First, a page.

Woodland management sees red squirrels move in

The regular return of red squirrels to a local Fife woodland after an absence of many years is being taken as nature’s ‘thumbs up’ for Forestry and Land Scotland’s (FLS) management of the woodland.

The squirrel sighting – reported by a local resident who had thought to never see red squirrels back in the area in his lifetime – came one year after some thinning and clear felling was carried out to improve the structure, biodiversity and the productivity of the site.

Juli Titherington, FLS’s Central Region Environment Advisor, said;

“The Dean plantation is a long established site that features a mix of broadleaved and conifer species and is managed for timber production and biodiversity.

“Appropriate thinning and small-scale felling helps to enhance the richness of the site and you can now see lots of bluebell, bird cherry, and birds – including long tailed tits and black cap.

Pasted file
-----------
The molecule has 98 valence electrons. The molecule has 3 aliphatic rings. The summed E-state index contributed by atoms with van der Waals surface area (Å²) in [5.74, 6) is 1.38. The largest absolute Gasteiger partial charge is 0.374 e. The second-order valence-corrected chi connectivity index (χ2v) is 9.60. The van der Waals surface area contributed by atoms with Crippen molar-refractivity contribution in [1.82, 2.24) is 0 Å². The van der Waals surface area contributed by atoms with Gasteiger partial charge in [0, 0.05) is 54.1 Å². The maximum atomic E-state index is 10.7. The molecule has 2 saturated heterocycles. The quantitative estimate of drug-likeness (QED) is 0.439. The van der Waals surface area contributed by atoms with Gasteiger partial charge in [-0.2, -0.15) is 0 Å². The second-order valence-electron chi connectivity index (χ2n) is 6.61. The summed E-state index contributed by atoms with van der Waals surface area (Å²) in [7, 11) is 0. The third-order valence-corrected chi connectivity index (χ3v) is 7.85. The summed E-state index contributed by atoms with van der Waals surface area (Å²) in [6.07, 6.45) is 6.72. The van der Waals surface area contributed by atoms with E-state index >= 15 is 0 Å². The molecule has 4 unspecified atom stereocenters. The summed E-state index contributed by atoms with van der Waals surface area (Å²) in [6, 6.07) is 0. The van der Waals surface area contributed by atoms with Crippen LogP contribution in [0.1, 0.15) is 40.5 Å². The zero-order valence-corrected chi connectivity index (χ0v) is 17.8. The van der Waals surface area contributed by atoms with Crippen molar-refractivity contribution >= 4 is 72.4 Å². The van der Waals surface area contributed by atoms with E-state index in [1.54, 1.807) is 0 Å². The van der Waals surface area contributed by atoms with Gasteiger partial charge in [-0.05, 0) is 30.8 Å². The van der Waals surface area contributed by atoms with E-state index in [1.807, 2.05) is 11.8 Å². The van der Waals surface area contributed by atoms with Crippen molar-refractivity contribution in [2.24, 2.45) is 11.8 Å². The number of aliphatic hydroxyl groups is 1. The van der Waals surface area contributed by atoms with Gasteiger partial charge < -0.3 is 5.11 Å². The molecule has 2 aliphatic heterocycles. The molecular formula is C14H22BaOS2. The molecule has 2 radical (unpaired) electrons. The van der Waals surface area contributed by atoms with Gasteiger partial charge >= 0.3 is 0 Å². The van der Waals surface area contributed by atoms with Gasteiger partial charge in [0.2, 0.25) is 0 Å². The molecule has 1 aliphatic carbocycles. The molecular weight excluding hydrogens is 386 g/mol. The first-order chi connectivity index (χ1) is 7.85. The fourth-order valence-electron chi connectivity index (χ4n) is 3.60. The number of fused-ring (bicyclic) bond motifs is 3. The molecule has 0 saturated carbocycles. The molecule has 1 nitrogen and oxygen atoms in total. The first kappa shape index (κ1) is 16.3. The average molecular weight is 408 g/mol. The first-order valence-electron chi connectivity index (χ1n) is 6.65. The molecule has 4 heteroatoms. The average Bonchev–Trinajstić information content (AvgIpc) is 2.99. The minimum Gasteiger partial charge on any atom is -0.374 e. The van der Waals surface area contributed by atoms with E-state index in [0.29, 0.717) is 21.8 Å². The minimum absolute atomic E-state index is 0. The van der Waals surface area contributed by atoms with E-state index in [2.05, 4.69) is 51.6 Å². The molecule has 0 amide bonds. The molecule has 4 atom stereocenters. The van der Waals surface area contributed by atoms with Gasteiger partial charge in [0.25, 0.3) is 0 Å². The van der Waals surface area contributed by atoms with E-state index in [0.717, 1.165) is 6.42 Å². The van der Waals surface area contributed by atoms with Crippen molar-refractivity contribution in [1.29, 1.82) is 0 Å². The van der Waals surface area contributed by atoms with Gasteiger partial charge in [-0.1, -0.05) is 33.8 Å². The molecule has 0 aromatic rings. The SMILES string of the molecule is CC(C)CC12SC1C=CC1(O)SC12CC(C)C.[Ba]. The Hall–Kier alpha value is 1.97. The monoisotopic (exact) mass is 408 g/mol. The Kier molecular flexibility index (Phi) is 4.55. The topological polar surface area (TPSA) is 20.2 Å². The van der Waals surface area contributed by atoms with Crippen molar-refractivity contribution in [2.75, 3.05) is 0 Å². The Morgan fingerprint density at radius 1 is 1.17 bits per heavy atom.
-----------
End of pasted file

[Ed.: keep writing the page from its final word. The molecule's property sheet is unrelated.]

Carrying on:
“Last year, Alder moths were spotted here for the first time – one of the initial recorded sightings in Fife – and to have red squirrels also return is the icing on the cake. It’s a rewarding endorsement of our decisions on site.

“It’s also a very positive demonstration of the benefits of pro-active woodland management.”

In planning the new forest design, the local FLS team worked with contractors to ensure that squirrel dreys and other species’ breeding sites were identified and marked to protect during the felling. They cleared a lot of conifers around some veteran oak trees to ensure that they survive and had to ensure that felling work did not impact on heritage features, such as earthen embankments, marker stones and stone walls that indicate old woodland management.

Many mature trees were retained in the woodland, including conifers to provide a food source for the red squirrels and give them a competitive advantage over the greys. Large veteran trees that were also preserved will provide good denning sites for pine marten, which prey on grey squirrel.

The site has been re-stocked with some Scottish oak trees and other productive species, like Douglas fir, which will maintain the conifer element of the woodland and also supply high quality timber in the future.